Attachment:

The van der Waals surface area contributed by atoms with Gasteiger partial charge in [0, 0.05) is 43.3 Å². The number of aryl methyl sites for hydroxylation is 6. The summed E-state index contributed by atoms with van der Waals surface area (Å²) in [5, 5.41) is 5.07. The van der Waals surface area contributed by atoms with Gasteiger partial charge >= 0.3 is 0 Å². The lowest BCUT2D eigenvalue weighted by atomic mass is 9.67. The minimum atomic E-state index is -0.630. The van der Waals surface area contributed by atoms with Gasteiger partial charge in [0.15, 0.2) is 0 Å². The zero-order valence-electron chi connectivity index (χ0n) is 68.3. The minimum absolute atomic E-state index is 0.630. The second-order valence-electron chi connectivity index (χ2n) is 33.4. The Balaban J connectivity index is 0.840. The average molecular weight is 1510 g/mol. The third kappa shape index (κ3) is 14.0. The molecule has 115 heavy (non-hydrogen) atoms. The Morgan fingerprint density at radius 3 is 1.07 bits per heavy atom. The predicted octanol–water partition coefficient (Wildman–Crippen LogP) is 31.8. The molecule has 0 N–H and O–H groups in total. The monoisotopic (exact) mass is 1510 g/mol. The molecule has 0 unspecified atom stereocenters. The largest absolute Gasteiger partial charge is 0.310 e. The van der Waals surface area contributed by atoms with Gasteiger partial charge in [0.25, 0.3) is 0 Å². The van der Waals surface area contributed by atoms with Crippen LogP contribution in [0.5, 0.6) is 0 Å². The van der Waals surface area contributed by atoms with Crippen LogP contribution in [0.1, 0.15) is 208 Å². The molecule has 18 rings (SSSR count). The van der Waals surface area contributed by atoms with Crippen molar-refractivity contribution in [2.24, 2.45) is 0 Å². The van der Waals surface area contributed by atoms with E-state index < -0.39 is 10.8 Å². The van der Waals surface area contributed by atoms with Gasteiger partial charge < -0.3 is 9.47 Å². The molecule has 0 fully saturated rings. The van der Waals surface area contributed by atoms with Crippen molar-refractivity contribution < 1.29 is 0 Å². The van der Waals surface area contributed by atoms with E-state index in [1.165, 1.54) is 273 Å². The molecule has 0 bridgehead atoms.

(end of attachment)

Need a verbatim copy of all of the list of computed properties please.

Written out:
The van der Waals surface area contributed by atoms with Gasteiger partial charge in [0, 0.05) is 43.3 Å². The number of aryl methyl sites for hydroxylation is 6. The summed E-state index contributed by atoms with van der Waals surface area (Å²) in [5, 5.41) is 5.07. The van der Waals surface area contributed by atoms with Gasteiger partial charge >= 0.3 is 0 Å². The lowest BCUT2D eigenvalue weighted by atomic mass is 9.67. The minimum atomic E-state index is -0.630. The van der Waals surface area contributed by atoms with Gasteiger partial charge in [0.15, 0.2) is 0 Å². The zero-order valence-electron chi connectivity index (χ0n) is 68.3. The minimum absolute atomic E-state index is 0.630. The second-order valence-electron chi connectivity index (χ2n) is 33.4. The Balaban J connectivity index is 0.840. The average molecular weight is 1510 g/mol. The third kappa shape index (κ3) is 14.0. The molecule has 115 heavy (non-hydrogen) atoms. The Morgan fingerprint density at radius 3 is 1.07 bits per heavy atom. The predicted octanol–water partition coefficient (Wildman–Crippen LogP) is 31.8. The molecule has 0 N–H and O–H groups in total. The monoisotopic (exact) mass is 1510 g/mol. The molecule has 0 unspecified atom stereocenters. The largest absolute Gasteiger partial charge is 0.310 e. The van der Waals surface area contributed by atoms with Gasteiger partial charge in [0.25, 0.3) is 0 Å². The van der Waals surface area contributed by atoms with Crippen LogP contribution in [0.5, 0.6) is 0 Å². The van der Waals surface area contributed by atoms with Crippen LogP contribution in [0.1, 0.15) is 208 Å². The molecule has 18 rings (SSSR count). The van der Waals surface area contributed by atoms with Crippen molar-refractivity contribution in [2.24, 2.45) is 0 Å². The van der Waals surface area contributed by atoms with E-state index < -0.39 is 10.8 Å². The van der Waals surface area contributed by atoms with Gasteiger partial charge < -0.3 is 9.47 Å². The molecule has 0 fully saturated rings. The van der Waals surface area contributed by atoms with Crippen molar-refractivity contribution < 1.29 is 0 Å². The van der Waals surface area contributed by atoms with E-state index in [1.165, 1.54) is 273 Å². The molecule has 0 bridgehead atoms.